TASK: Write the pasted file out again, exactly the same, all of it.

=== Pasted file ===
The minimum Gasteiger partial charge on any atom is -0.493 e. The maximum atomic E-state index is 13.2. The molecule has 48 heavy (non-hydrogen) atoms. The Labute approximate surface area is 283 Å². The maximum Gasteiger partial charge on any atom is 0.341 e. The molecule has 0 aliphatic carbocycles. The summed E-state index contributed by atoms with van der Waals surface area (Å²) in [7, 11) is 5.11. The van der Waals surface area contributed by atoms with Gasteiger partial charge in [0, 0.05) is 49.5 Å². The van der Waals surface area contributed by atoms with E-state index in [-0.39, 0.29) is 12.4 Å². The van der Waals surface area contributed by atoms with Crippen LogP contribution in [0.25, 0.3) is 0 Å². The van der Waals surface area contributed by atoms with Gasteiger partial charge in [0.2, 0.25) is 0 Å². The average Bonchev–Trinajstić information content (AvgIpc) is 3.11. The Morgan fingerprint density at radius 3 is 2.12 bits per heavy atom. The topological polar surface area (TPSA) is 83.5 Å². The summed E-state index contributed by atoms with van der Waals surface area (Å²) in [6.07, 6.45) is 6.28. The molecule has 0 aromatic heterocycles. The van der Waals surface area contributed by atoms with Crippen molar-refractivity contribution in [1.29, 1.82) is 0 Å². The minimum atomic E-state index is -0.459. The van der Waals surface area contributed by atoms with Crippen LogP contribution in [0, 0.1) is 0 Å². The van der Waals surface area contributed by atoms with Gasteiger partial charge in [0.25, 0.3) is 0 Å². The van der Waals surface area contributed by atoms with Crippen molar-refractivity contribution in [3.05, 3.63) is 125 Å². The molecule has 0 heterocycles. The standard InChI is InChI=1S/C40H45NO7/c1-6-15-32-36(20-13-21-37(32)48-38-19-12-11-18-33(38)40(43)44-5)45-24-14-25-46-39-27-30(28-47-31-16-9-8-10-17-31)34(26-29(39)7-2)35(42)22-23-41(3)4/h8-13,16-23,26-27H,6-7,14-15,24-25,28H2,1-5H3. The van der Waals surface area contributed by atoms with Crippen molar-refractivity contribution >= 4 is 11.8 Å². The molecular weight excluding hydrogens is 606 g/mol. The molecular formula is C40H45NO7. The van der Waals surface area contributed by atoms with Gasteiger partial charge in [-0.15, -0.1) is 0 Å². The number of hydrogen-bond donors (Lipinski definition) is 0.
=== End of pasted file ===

The minimum Gasteiger partial charge on any atom is -0.493 e. The maximum atomic E-state index is 13.2. The molecule has 48 heavy (non-hydrogen) atoms. The Labute approximate surface area is 283 Å². The maximum Gasteiger partial charge on any atom is 0.341 e. The molecule has 0 aliphatic carbocycles. The summed E-state index contributed by atoms with van der Waals surface area (Å²) in [7, 11) is 5.11. The van der Waals surface area contributed by atoms with Gasteiger partial charge in [0, 0.05) is 49.5 Å². The van der Waals surface area contributed by atoms with E-state index in [-0.39, 0.29) is 12.4 Å². The van der Waals surface area contributed by atoms with Crippen LogP contribution in [0.25, 0.3) is 0 Å². The van der Waals surface area contributed by atoms with Gasteiger partial charge in [0.2, 0.25) is 0 Å². The average Bonchev–Trinajstić information content (AvgIpc) is 3.11. The Morgan fingerprint density at radius 3 is 2.12 bits per heavy atom. The topological polar surface area (TPSA) is 83.5 Å². The summed E-state index contributed by atoms with van der Waals surface area (Å²) in [6.07, 6.45) is 6.28. The molecule has 0 aromatic heterocycles. The van der Waals surface area contributed by atoms with Crippen molar-refractivity contribution in [1.29, 1.82) is 0 Å². The minimum atomic E-state index is -0.459. The van der Waals surface area contributed by atoms with Crippen LogP contribution in [0, 0.1) is 0 Å². The van der Waals surface area contributed by atoms with Gasteiger partial charge in [0.25, 0.3) is 0 Å². The van der Waals surface area contributed by atoms with Crippen molar-refractivity contribution in [3.05, 3.63) is 125 Å². The molecule has 0 heterocycles. The standard InChI is InChI=1S/C40H45NO7/c1-6-15-32-36(20-13-21-37(32)48-38-19-12-11-18-33(38)40(43)44-5)45-24-14-25-46-39-27-30(28-47-31-16-9-8-10-17-31)34(26-29(39)7-2)35(42)22-23-41(3)4/h8-13,16-23,26-27H,6-7,14-15,24-25,28H2,1-5H3. The van der Waals surface area contributed by atoms with Crippen molar-refractivity contribution >= 4 is 11.8 Å². The molecular weight excluding hydrogens is 606 g/mol. The molecular formula is C40H45NO7. The van der Waals surface area contributed by atoms with Gasteiger partial charge in [-0.15, -0.1) is 0 Å². The number of hydrogen-bond donors (Lipinski definition) is 0.